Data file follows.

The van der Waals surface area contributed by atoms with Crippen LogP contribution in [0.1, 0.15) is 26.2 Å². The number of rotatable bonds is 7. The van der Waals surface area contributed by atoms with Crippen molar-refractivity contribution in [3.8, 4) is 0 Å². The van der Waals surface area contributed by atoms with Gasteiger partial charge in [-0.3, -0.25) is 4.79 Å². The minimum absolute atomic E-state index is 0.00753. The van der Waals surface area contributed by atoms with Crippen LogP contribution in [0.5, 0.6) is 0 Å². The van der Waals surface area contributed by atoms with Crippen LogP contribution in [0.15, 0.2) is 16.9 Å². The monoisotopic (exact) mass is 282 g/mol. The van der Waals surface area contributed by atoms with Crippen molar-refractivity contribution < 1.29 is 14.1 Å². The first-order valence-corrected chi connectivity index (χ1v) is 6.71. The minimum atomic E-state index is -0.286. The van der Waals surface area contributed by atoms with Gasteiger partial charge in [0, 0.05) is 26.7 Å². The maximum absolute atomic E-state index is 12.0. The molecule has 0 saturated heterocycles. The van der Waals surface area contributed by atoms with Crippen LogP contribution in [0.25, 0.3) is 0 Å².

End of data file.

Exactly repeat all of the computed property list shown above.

The van der Waals surface area contributed by atoms with Crippen LogP contribution in [0.1, 0.15) is 26.2 Å². The number of rotatable bonds is 7. The van der Waals surface area contributed by atoms with Crippen molar-refractivity contribution in [3.8, 4) is 0 Å². The van der Waals surface area contributed by atoms with Gasteiger partial charge in [-0.3, -0.25) is 4.79 Å². The minimum absolute atomic E-state index is 0.00753. The van der Waals surface area contributed by atoms with Crippen LogP contribution in [0.5, 0.6) is 0 Å². The van der Waals surface area contributed by atoms with Crippen LogP contribution in [0.15, 0.2) is 16.9 Å². The monoisotopic (exact) mass is 282 g/mol. The van der Waals surface area contributed by atoms with Crippen molar-refractivity contribution < 1.29 is 14.1 Å². The first-order valence-corrected chi connectivity index (χ1v) is 6.71. The minimum atomic E-state index is -0.286. The van der Waals surface area contributed by atoms with Gasteiger partial charge in [0, 0.05) is 26.7 Å². The maximum absolute atomic E-state index is 12.0. The molecule has 0 saturated heterocycles. The van der Waals surface area contributed by atoms with Crippen LogP contribution in [0.25, 0.3) is 0 Å².